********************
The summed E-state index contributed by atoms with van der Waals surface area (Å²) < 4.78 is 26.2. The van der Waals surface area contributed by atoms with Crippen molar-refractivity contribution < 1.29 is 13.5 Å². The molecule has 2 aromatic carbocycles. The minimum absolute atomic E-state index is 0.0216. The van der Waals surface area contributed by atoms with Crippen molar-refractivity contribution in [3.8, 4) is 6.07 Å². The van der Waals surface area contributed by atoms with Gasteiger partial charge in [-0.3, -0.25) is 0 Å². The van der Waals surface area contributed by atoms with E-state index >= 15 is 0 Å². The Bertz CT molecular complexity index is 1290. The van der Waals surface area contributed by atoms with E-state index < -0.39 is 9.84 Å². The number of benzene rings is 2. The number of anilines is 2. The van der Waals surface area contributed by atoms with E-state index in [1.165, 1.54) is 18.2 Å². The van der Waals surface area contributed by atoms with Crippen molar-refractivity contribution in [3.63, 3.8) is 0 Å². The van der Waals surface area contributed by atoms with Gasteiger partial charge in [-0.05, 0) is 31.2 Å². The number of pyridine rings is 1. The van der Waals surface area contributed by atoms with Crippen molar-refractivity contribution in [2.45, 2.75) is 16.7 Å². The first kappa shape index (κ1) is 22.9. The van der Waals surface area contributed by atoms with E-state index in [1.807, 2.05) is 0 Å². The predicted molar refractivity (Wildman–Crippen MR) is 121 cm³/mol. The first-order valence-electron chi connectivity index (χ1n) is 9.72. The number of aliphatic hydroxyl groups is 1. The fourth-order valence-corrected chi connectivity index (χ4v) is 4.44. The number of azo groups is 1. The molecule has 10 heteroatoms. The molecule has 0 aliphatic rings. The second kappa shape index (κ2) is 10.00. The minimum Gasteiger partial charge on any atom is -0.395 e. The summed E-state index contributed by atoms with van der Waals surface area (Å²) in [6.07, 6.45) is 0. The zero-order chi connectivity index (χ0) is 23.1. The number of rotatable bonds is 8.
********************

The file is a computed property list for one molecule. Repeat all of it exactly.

The summed E-state index contributed by atoms with van der Waals surface area (Å²) < 4.78 is 26.2. The van der Waals surface area contributed by atoms with Crippen molar-refractivity contribution < 1.29 is 13.5 Å². The molecule has 2 aromatic carbocycles. The minimum absolute atomic E-state index is 0.0216. The van der Waals surface area contributed by atoms with Crippen molar-refractivity contribution in [3.8, 4) is 6.07 Å². The van der Waals surface area contributed by atoms with Gasteiger partial charge in [-0.3, -0.25) is 0 Å². The van der Waals surface area contributed by atoms with E-state index >= 15 is 0 Å². The Bertz CT molecular complexity index is 1290. The van der Waals surface area contributed by atoms with E-state index < -0.39 is 9.84 Å². The number of benzene rings is 2. The number of anilines is 2. The van der Waals surface area contributed by atoms with E-state index in [1.165, 1.54) is 18.2 Å². The van der Waals surface area contributed by atoms with Crippen molar-refractivity contribution in [3.63, 3.8) is 0 Å². The van der Waals surface area contributed by atoms with Gasteiger partial charge in [-0.05, 0) is 31.2 Å². The number of pyridine rings is 1. The van der Waals surface area contributed by atoms with Crippen molar-refractivity contribution in [2.45, 2.75) is 16.7 Å². The first kappa shape index (κ1) is 22.9. The van der Waals surface area contributed by atoms with E-state index in [1.807, 2.05) is 0 Å². The predicted molar refractivity (Wildman–Crippen MR) is 121 cm³/mol. The first-order valence-electron chi connectivity index (χ1n) is 9.72. The number of aliphatic hydroxyl groups is 1. The fourth-order valence-corrected chi connectivity index (χ4v) is 4.44. The number of azo groups is 1. The molecule has 10 heteroatoms. The molecule has 0 aliphatic rings. The second kappa shape index (κ2) is 10.00. The minimum Gasteiger partial charge on any atom is -0.395 e. The summed E-state index contributed by atoms with van der Waals surface area (Å²) in [6.07, 6.45) is 0. The zero-order chi connectivity index (χ0) is 23.1. The number of rotatable bonds is 8.